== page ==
Portcullises raised. The strangers gathered what equipment they had and raced through a gauntlet of filth, enduring urine, fruit and being tripped with boat hooks from above. Fortunately, Zuka Zuka had some survival skills. Using a system to mark the walls, the party went deep into the maze. Whether lost or on the right path, the strangers entered a series of rooms where the audience could watch, taunt and change bets.
One circular chamber was full of toothless man traps, which Keahilani deftly discovered. As he hung upside down from a chain, a pit opened in the floor and kobold archers emerged from small holes. After Aleister put them to sleep, Ono and Zuka Zuka made quick work of a few and threw the rest into the pit, much to the dissatisfaction of the crowd.
Another chamber was filled with giant ants. As the vagabonds rummaged through the room, the audience threw jars of honey on them. The ants became agitated and sought the party out. Zuka Zuka fell to the ants’ mandibles, but Keahilani’s healing and Aleister’s sleep hexes were enough that Xenon could kill the rest. In yet another room, they rescued a rat man from a saw blade trap, enlisting the ratfolk in finding a copper ring. A mostly barren room presented a ship’s wheel and rudder that opened and closed doors. The spokes of the wheel were removed, some holding magic and clues, others summoning goblin dogs or releasing vipers. Zuka Zuka shrugged off a strange contact poison on one spoke and they moved on.
Before they could leave the room, Argus appeared. A fiendish, crippled minotaur with a rusty battle axe, Argus roared in agony and chased them about the room. Fortunately, he was easily avoided. At that point, the party heard raucous music and into the chamber burst nine roachling musicians. The crowd cheered and yelled, “It’s Chamidd and his troupe! Give Argus what he wants!” The roachlings zipped around Argus and taunted the beast, always one step ahead of the minotaur. Seeing a copper ring around a french horn, Aleister put one roachling to sleep while the party stole the french horn and ran for it. The roachling troupe was speechless for a moment and it seemed Argus might smash them. The maze runners saw an opening and left.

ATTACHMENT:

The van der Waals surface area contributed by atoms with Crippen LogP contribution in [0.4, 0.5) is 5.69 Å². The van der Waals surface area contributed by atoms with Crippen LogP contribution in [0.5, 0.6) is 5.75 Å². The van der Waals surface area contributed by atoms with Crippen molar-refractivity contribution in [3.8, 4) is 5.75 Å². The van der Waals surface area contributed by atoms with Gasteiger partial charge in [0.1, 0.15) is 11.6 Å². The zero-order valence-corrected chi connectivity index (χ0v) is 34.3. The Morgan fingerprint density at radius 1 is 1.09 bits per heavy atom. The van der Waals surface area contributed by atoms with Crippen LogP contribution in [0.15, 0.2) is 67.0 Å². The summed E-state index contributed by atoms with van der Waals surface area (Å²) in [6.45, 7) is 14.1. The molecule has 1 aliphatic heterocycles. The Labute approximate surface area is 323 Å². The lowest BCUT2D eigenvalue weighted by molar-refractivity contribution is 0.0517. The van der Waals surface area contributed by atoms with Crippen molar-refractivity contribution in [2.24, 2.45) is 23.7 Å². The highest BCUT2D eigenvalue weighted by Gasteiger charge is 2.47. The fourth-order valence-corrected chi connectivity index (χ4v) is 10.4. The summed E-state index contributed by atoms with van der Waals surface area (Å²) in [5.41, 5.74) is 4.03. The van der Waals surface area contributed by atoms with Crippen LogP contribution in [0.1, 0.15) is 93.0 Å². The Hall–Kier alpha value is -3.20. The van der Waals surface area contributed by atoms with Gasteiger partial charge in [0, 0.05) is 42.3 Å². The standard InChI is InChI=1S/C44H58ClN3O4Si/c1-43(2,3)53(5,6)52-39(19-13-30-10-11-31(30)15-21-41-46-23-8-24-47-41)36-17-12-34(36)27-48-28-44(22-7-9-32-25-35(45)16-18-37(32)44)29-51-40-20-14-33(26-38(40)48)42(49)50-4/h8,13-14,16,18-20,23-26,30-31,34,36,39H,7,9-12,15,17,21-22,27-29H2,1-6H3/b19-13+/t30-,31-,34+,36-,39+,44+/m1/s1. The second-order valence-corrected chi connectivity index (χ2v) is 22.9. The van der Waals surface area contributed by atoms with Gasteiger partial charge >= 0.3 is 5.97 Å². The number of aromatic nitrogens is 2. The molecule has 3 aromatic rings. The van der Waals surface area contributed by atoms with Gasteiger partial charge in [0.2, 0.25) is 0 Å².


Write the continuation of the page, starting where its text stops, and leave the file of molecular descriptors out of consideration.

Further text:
Along one hallway they encountered a crazed human named Nuytor. The man raved and asked them who they served. He claimed “the ring” was everywhere and nobody could be trusted. “Are you part of the ring?” He shouted nonsense about Dajobas, Harthagoa and, finally, claimed that Demogorgon would consume them all. The party calmed him and asked him to escort them through the maze. Before long, they met a pure white minotaur who introduced herself as Nal. She only asked that they not hurt Argus, stating he was a troubled creature and in great pain. If they did that, she promised to help if she could.
As Nal left, they found another circular room, this one with moldy tapestries depicting ships upon the high seas. A mosaic of a massive whale covered one wall. A statue of a half-elven man with his right hand pointing away and above stood next to an altar. Keahilani recognized this as an abandoned temple of Nethus, a rumored captured or killed deity of travel and sea voyage. Upon further examination, the statue seemed to be a frozen live being, somehow trapped in time and layered with salt crystals. Clearly this was the “statue” they must hang copper rings on.
With three copper rings, they looked around and wondered where to go next. A shuffling noise came from a far corner…